RT: “From a safety angle, it’s important to understand that some essential oils can cause allergic reactions, and that once your immune system creates antibodies to an essential oil constituent, such as cinnamaldehyde in cinnamon bark oil, it’s more or less there for life. Two of the important risk factors in skin contact allergies are (1) the essential oil used and (2) the dilution. So when you use undiluted oils you do increase risk. Also, a small point, but most undiluted oils have a drying effect on the skin.

“My dad is on Cumadin. He has arthritis. I know that wintergreen and birch cannot be used due to interactions. What eos can I use for him topically for pain that won’t react with his medication?”

RT: It’s much easier to list the oils to avoid, that might react with coumadin when used tpoically: Wintergreen, Sweet Birch, Garlic, Onion.

“What is the highest dilution recommended for adults when 2-5 is not working? Also, is it possible that when a given blend isn’t working that another blend should be tried rather using a higher dilution rate?”

RT: This really depends on what the problem is, but I would suggest using a different blend before going higher that 5%.

“In reference to child safe oils and safe use..I notice that sandalwood( Australian) santalum spicatum is listed as safe…but why not santalum austrocealeddonicum (new Caledonia) ? Is it ok for kids ..if not why?”

RT: Yes, both are equally safe

“How long can you safely use the same blend topically before it loses effectiveness and/or you risk sensitization? For instance, if I’m using a blend to reduce scarring or similar.”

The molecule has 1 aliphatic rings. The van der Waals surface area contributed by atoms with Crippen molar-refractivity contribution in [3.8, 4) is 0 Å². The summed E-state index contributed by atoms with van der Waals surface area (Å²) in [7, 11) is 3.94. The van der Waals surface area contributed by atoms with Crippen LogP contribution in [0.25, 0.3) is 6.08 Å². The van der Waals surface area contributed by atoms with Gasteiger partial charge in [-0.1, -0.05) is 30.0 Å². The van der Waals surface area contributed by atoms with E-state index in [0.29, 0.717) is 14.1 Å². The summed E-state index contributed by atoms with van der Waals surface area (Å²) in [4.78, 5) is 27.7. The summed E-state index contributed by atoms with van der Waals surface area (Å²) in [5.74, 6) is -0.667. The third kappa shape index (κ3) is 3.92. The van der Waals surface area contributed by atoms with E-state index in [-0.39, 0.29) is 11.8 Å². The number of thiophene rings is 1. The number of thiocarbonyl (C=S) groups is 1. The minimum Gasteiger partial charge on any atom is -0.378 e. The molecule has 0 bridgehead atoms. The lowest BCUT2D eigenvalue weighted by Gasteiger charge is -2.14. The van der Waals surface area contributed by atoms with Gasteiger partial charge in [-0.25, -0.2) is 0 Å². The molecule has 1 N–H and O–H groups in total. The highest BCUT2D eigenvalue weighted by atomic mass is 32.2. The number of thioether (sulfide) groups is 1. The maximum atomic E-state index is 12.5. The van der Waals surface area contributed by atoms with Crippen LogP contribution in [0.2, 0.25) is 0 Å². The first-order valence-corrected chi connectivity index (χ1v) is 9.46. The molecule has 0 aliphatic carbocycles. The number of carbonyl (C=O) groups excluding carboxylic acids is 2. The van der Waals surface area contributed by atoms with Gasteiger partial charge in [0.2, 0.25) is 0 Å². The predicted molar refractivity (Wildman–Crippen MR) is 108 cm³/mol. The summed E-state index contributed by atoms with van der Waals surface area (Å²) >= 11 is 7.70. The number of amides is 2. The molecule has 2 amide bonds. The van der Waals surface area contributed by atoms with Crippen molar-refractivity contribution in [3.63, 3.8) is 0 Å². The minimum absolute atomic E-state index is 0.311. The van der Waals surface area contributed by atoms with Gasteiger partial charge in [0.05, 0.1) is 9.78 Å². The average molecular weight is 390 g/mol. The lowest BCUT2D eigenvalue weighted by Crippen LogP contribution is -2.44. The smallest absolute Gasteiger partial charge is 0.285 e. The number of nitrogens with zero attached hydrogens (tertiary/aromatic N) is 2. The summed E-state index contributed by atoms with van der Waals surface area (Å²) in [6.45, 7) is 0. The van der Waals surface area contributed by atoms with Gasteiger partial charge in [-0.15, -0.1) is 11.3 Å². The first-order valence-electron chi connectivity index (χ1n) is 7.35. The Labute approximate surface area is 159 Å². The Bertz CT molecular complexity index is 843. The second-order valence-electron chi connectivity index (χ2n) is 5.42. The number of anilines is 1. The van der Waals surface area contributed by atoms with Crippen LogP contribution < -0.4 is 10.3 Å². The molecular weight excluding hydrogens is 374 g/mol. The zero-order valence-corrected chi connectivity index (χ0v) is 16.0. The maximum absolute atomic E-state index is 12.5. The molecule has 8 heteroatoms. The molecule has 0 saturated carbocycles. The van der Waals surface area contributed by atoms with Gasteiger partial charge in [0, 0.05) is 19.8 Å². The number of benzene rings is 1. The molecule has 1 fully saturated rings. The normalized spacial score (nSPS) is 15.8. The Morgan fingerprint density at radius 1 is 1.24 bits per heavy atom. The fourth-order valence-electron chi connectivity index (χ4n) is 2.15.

RT: This is a great question, but there is no simple answer. For both continued efficacy and avoiding sensitization, you might consider changing blends every 3-4 months if you are using something long-term

“When you want to apply several oils-is it better to make a blend (like in a roller ball) or is it OK to apply the single (diluted) oil and then another over it and so on?”

RT: Well you can do either, whichever is easier, but there is no advantage to “layering” in my opinion

“I have an infant. Can I use oils topically on myself (chest, neck, etc.) when I’m around him? Is there a timeframe for how long I need to wait before holding him if I use them? Is it safe to use them if they’re covered with clothes or does it just depend on the oil?”

RT: Basically, yes, so long as you are not using undiluted oils or very concentrated blends

“Certain oils/blends work best for certain things (anxiety, sleep, etc). If I only get results from a certain combo, and have the condition daily, how can I prevent sensitization and still use frequently enough to get benefit?”

RT: See my previous comment on frequency, but I would say do change, or alternate your blend every 3-4 months.

“For those that have chronic illness’ like Fibromyalgia, chronic pain, etc, what are the risks associated with using EO’s everyday, (alternating blends to avoid sensitization), and what would be the max dilution you could apply for Pain aid or muscle aid? Thanks Robert!!”

RT: There are no increased risks because a person has fibromyalgia / chronic pain, and for general use, maximum would be around 5% for long-term use

“If you have known allergies to tree pollen, grass pollen, ect. Do you run a risk of having allergy to eo?”

RT: No, there is no increased risk. Inhaled allergies don’t cross-relate